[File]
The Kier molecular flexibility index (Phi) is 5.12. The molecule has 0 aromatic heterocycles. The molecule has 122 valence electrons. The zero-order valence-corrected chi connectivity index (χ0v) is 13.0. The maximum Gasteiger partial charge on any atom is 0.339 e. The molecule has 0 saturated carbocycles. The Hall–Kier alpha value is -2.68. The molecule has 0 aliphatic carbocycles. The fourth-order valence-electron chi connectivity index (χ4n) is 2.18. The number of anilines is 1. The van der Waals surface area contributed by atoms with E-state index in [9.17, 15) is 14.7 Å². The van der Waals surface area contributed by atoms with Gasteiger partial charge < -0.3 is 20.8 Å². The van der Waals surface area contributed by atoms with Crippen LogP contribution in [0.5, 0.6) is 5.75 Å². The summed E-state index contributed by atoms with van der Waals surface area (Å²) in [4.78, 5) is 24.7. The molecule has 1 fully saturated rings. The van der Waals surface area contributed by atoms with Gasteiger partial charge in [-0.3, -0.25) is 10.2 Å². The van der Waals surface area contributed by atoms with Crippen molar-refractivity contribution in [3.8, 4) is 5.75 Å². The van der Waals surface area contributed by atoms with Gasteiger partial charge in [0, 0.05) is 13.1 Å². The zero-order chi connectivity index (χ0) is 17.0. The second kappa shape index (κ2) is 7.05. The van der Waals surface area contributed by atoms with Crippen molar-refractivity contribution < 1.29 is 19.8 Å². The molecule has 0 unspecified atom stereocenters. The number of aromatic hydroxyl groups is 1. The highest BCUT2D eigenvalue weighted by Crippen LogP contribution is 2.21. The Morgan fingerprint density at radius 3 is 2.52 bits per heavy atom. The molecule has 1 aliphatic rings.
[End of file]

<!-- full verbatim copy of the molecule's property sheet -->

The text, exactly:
The Kier molecular flexibility index (Phi) is 5.12. The molecule has 0 aromatic heterocycles. The molecule has 122 valence electrons. The zero-order valence-corrected chi connectivity index (χ0v) is 13.0. The maximum Gasteiger partial charge on any atom is 0.339 e. The molecule has 0 saturated carbocycles. The Hall–Kier alpha value is -2.68. The molecule has 0 aliphatic carbocycles. The fourth-order valence-electron chi connectivity index (χ4n) is 2.18. The number of anilines is 1. The van der Waals surface area contributed by atoms with E-state index in [9.17, 15) is 14.7 Å². The van der Waals surface area contributed by atoms with Gasteiger partial charge < -0.3 is 20.8 Å². The van der Waals surface area contributed by atoms with Crippen LogP contribution in [0.5, 0.6) is 5.75 Å². The summed E-state index contributed by atoms with van der Waals surface area (Å²) in [4.78, 5) is 24.7. The molecule has 1 fully saturated rings. The van der Waals surface area contributed by atoms with Gasteiger partial charge in [-0.3, -0.25) is 10.2 Å². The van der Waals surface area contributed by atoms with Crippen molar-refractivity contribution in [3.8, 4) is 5.75 Å². The van der Waals surface area contributed by atoms with Gasteiger partial charge in [0, 0.05) is 13.1 Å². The zero-order chi connectivity index (χ0) is 17.0. The second kappa shape index (κ2) is 7.05. The van der Waals surface area contributed by atoms with Crippen molar-refractivity contribution < 1.29 is 19.8 Å². The molecule has 0 unspecified atom stereocenters. The number of aromatic hydroxyl groups is 1. The highest BCUT2D eigenvalue weighted by Crippen LogP contribution is 2.21. The Morgan fingerprint density at radius 3 is 2.52 bits per heavy atom. The molecule has 1 aliphatic rings.